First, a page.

Google has donated $20,000 (£12,500) to the Eclipse Foundation to help it establish a new testing infrastructure for the open-source development platform on Eclipse.org.
The foundation revealed the injection of funds on Monday, less than a week after the open-source project said it desperately needed new dedicated hardware to be able to re-establish performance testing for the Eclipse platform.
"The performance tests were turned off because the Eclipse platform team has a serious resource issue. The simple fact of the matter is that the Eclipse platform team is stretched well beyond what it can reasonably be expected to accomplish. This is not a new problem," the foundation's executive director Mike Milinkovich said in a blog post.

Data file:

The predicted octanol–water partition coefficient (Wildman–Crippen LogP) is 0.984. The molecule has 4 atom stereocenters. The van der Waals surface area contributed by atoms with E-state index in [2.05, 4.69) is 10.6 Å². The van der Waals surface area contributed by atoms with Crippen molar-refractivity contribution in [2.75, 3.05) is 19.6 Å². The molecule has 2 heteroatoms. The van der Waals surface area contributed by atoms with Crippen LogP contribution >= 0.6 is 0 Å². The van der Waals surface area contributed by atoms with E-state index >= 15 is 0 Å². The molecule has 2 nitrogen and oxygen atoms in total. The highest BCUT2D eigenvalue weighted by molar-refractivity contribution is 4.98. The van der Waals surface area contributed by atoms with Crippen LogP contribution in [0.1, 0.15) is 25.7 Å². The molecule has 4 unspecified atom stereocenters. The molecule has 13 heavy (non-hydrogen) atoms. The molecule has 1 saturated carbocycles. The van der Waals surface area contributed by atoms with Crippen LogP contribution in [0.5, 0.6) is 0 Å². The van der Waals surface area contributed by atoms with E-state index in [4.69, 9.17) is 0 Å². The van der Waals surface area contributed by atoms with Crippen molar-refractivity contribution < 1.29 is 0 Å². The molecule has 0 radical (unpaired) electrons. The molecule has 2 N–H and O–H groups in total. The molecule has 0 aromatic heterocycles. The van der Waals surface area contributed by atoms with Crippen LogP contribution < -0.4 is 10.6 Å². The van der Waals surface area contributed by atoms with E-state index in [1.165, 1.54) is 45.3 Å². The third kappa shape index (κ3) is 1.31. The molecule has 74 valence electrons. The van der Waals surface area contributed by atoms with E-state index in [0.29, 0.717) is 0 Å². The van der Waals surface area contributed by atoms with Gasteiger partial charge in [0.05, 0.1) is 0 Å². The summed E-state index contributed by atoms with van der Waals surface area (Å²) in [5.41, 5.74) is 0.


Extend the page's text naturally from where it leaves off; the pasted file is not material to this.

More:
"There have already been a couple of very positive developments that have come out of this conversation. Google has stepped up and donated $20,000 towards the creation of a brand-new testing infrastructure," he added.
The money will be used to seed a performance regression testing programme. This used to be performed on releases, but was dropped for Eclipse 3.8 and 4.2 due to a lack of hardware and human resources.
The money comes from Google's Open Source Programs office. It is intended to be used specifically for seeding a new test lab and new hardware, but can also be used to support "the common-build infrastructure", Shawn Pearce from Google's Open Source Programs Office, said in an announcement.
Despite the donation, the Eclipse Foundation says it needs more resources to keep the project running smoothly.
"There are thousands of companies and millions of developers that make use of Eclipse every day. We need more of these companies to come forward to start participating in the core Eclipse platform. Google's contribution is a perfect example," Milinkovich wrote.